I was just emailed this rather nifty word cloud that the Editors of Australian Archaeology have generated for a paper I have coming out in that journal later this year. It’s a great graphic depiction of what the paper is about: looking at possible patterns in radiocarbon dates on shell mounds for the Weipa region in Cape York Peninsula. If you’re not sure what shell mounds are, read this overview I wrote a few years ago. In short, they are cultural sites formed by generations of Aboriginal people collecting, cooking, eating and discarding shellfish—and other materials—resulting in the formation of mounds of shell. They are of high importance to Aboriginal custodians in the region today.
Shell mounds at Weipa began to appear in the archaeological record just after around 3000 years ago, though I suspect ongoing research will eventually push this date back by another 1000 years. In this paper though, I wasn’t interested in the earliest dates. Instead, I was motivated by research elsewhere in northern Australia that suggested that Aboriginal people stopped constructing shell mounds around 700-500 years ago. The reason? Environmental changes are thought to have led to a drop in the availability of the main shellfish species found in shell mounds (Anadara granosa, known locally at Kwambuk). Does this theory apply at Weipa?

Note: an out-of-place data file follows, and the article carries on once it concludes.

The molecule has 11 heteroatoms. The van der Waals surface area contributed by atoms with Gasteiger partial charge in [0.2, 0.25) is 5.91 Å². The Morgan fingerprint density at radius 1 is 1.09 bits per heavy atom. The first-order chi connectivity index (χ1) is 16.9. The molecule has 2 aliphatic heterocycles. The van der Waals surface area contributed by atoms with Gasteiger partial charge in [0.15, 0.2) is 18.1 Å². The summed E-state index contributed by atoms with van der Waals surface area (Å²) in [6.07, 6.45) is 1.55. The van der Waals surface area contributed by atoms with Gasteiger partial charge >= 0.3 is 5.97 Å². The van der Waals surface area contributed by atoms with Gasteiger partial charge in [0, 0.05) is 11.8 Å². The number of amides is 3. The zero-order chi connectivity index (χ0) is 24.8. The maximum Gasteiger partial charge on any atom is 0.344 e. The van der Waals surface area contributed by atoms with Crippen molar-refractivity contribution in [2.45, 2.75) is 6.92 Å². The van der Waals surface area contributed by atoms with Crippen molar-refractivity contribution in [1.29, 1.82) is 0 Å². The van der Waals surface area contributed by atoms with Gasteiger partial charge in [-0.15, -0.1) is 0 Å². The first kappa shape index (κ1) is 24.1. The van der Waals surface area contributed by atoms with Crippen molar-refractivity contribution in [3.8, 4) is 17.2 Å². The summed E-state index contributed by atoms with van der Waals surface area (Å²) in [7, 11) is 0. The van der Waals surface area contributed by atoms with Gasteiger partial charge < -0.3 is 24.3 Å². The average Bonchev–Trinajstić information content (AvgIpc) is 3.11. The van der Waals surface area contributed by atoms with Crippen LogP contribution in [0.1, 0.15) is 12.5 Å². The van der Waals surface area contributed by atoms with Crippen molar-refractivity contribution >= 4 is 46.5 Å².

Close to 100 radiocarbon dates have been collected on shell mounds at Weipa, so I analysed this dataset to try to understand whether this theory could be supported. Without getting into the technical details, the answer was very simple. There is clear evidence that Aboriginal people continued to build shell mound sites up until AD 1800, that is, to within the past few hundred years. After that, our data is patchy because radiocarbon dating can not accurately date more recent samples.
The other interesting result was that within the last 1000 years there seems to have been an increase in the rate of mound building, though this is a trend that requires more research to better understand. This issue is a focus of excavations planned next year at Weipa, i.e. to better understand patterns of mound use through the past 1000 years.
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